A fundamental challenge facing any government is ensuring its citizens’ basic energy needs are met without jeopardizing the living conditions for future generations. Indeed, this will be one of the key issues confronting the Joe Biden administration, which is seeking to rebuild an economy emerging from the COVID-19 pandemic while sparing no effort in the fight against climate change.
In our globalized world, providing energy needs and combating climate change will require cooperation across borders. If the Biden administration is to be successful in promoting affordable and cleaner sustainable energy at home and abroad, it will be critical to engage with partners across the globe, particularly in the Middle East, where much of the world’s oil is produced.
For example, engaging with resource-rich countries like Saudi Arabia will be important not only in the context of Saudi plans for cleaner fuels, such as hydrogen, but also in terms of Saudi willingness to curb oil production as part of the Biden administration’s global drive towards an energy transition, as Atlantic Council’s Director of the Scowcroft Middle East Security Initiative Kirsten Fontenrose has noted. A recent conversation I had with Bob McNally, former energy adviser to President George W. Bush, confirmed that Arab Gulf states like Saudi Arabia have the natural and financial resources, as well as the will to play a vital role in the energy transition.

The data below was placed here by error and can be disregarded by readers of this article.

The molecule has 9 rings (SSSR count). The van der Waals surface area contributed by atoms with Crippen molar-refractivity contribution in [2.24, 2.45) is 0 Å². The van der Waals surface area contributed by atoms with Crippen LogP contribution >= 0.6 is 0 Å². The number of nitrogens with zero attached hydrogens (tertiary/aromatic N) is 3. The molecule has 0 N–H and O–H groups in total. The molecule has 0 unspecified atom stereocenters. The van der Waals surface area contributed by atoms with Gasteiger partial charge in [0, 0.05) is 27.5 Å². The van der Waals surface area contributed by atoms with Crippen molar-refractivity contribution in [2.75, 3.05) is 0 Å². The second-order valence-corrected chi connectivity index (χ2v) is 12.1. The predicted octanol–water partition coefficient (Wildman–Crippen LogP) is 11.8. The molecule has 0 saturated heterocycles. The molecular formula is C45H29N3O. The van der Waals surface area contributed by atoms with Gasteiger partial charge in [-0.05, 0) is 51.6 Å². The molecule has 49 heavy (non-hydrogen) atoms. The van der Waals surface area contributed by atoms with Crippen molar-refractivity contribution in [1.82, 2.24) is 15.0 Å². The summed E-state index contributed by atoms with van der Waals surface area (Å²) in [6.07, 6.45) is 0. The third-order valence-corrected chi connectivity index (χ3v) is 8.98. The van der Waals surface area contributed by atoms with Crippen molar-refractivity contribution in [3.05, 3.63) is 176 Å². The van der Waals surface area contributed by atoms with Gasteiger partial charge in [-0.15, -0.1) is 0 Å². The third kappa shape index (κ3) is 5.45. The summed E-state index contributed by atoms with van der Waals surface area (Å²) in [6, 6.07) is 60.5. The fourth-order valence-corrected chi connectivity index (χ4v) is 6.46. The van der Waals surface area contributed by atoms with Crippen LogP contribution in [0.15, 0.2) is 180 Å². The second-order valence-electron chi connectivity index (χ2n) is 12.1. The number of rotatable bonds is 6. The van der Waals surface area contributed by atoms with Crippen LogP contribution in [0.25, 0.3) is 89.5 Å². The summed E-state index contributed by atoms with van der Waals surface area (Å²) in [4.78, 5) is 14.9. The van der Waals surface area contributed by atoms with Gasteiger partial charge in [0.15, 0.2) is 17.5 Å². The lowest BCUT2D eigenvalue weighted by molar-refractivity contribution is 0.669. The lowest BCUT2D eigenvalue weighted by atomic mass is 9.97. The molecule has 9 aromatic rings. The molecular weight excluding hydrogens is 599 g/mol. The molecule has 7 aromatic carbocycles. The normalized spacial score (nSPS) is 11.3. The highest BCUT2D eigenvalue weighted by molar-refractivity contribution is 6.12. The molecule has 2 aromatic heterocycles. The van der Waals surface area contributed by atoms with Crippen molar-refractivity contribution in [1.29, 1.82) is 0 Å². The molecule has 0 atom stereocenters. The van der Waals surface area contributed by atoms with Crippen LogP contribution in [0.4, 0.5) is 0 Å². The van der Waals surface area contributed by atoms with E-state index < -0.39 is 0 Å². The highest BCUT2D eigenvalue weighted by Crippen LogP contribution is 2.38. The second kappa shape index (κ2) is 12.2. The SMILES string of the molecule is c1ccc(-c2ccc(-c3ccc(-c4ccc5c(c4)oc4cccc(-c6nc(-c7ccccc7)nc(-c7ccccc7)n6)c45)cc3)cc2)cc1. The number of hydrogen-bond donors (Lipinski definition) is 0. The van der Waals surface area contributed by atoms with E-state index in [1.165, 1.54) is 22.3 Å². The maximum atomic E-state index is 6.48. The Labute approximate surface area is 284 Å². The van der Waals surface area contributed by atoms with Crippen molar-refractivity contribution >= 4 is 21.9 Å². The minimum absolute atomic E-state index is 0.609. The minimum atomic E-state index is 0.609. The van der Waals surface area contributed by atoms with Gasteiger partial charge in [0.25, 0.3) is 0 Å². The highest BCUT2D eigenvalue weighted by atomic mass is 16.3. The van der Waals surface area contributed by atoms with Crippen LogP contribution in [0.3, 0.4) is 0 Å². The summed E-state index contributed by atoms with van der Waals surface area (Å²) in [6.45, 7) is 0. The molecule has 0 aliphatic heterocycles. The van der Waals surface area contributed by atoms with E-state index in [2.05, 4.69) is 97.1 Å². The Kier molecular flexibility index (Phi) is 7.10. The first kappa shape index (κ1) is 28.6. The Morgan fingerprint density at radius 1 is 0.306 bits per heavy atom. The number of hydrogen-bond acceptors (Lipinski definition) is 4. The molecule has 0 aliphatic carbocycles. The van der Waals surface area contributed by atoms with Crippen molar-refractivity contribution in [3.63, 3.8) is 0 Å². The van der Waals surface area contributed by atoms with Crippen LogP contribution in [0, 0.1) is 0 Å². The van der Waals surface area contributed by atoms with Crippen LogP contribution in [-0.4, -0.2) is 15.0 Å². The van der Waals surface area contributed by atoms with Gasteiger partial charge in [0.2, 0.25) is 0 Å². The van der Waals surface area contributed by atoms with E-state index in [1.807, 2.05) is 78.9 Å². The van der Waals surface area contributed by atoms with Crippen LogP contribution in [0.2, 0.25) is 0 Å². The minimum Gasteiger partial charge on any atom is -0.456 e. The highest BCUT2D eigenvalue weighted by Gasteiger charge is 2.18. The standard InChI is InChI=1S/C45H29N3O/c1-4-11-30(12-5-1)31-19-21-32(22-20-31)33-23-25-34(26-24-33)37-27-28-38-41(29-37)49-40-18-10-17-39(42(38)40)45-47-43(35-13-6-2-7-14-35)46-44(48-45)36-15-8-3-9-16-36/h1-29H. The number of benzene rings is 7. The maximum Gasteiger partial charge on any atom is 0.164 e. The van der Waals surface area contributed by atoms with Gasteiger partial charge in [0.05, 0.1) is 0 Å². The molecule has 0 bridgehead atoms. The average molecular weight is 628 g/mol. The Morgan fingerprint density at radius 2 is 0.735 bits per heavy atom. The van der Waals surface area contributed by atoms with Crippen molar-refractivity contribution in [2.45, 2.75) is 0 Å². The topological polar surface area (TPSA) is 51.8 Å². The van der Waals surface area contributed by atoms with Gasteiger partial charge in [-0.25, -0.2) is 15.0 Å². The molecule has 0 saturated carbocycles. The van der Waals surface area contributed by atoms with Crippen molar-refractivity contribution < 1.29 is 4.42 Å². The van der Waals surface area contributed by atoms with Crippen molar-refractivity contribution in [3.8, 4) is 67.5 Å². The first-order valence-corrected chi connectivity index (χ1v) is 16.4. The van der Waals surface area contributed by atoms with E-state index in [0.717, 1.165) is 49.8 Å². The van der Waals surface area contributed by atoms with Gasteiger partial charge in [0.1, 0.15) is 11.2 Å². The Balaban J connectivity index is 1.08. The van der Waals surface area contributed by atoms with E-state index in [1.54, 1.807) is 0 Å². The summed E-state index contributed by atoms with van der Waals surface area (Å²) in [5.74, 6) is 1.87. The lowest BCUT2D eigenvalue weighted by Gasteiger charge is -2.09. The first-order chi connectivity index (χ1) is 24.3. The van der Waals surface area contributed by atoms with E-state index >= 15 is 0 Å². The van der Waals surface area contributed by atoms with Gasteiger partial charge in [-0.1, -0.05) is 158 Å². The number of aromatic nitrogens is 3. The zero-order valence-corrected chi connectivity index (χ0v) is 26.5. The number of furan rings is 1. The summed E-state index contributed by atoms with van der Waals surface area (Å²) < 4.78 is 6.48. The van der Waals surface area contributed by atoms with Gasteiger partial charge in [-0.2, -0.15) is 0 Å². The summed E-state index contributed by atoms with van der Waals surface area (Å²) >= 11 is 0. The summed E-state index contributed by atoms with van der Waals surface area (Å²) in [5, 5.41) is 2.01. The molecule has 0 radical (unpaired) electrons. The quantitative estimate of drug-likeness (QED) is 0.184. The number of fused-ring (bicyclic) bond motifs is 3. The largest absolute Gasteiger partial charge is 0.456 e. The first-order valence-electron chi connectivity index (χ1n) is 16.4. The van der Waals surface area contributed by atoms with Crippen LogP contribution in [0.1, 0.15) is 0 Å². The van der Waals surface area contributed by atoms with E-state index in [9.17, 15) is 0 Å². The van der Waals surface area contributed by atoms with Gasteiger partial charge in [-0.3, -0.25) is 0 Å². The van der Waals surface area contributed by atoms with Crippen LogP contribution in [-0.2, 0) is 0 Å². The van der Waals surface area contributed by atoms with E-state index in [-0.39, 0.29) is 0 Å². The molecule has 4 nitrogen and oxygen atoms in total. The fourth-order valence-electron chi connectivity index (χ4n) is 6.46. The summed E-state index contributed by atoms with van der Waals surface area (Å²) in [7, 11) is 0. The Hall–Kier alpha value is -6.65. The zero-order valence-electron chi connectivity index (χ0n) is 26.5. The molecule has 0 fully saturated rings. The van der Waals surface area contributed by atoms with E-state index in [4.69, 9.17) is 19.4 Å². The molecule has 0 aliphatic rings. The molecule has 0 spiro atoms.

In the first decade of the twenty-first century, nearly half of US electricity was generated from coal. Today, alternative, environmentally-friendly, and economically competitive sources of energy are readily available. Generating electricity from renewables is not just good for the planet—it is good business. Renewables, particularly solar panel prices, compete with Combined Cycle Gas Turbines (CCGT) prices, and there is a clear downward trend in cost compared to CCGT in the coming decades. Therefore, certain forms of fuel—such as coal and diesel—should be abolished immediately in the Middle East as sources for electricity generation, especially where alternative, less carbon-emitting sources of energy are available.